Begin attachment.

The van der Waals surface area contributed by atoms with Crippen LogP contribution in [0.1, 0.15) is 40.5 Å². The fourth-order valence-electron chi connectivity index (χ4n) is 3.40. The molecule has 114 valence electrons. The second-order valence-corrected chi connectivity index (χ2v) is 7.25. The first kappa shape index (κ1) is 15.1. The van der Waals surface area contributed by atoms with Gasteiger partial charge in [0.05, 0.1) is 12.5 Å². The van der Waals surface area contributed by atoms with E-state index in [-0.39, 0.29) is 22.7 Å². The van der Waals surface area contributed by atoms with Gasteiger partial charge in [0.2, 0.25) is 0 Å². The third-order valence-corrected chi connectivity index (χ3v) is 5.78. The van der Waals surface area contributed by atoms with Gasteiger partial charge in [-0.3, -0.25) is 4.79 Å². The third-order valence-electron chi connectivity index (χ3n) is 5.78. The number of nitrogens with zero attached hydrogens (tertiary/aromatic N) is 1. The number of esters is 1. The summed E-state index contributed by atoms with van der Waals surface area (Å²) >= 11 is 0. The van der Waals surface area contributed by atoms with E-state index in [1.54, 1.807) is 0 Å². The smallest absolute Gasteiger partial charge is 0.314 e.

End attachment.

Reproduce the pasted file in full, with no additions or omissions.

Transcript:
The van der Waals surface area contributed by atoms with Crippen LogP contribution in [0.1, 0.15) is 40.5 Å². The fourth-order valence-electron chi connectivity index (χ4n) is 3.40. The molecule has 114 valence electrons. The second-order valence-corrected chi connectivity index (χ2v) is 7.25. The first kappa shape index (κ1) is 15.1. The van der Waals surface area contributed by atoms with Gasteiger partial charge in [0.05, 0.1) is 12.5 Å². The van der Waals surface area contributed by atoms with E-state index in [-0.39, 0.29) is 22.7 Å². The van der Waals surface area contributed by atoms with Gasteiger partial charge in [0.2, 0.25) is 0 Å². The third-order valence-corrected chi connectivity index (χ3v) is 5.78. The van der Waals surface area contributed by atoms with Gasteiger partial charge in [-0.3, -0.25) is 4.79 Å². The third-order valence-electron chi connectivity index (χ3n) is 5.78. The number of nitrogens with zero attached hydrogens (tertiary/aromatic N) is 1. The number of esters is 1. The summed E-state index contributed by atoms with van der Waals surface area (Å²) >= 11 is 0. The van der Waals surface area contributed by atoms with E-state index in [1.54, 1.807) is 0 Å². The smallest absolute Gasteiger partial charge is 0.314 e.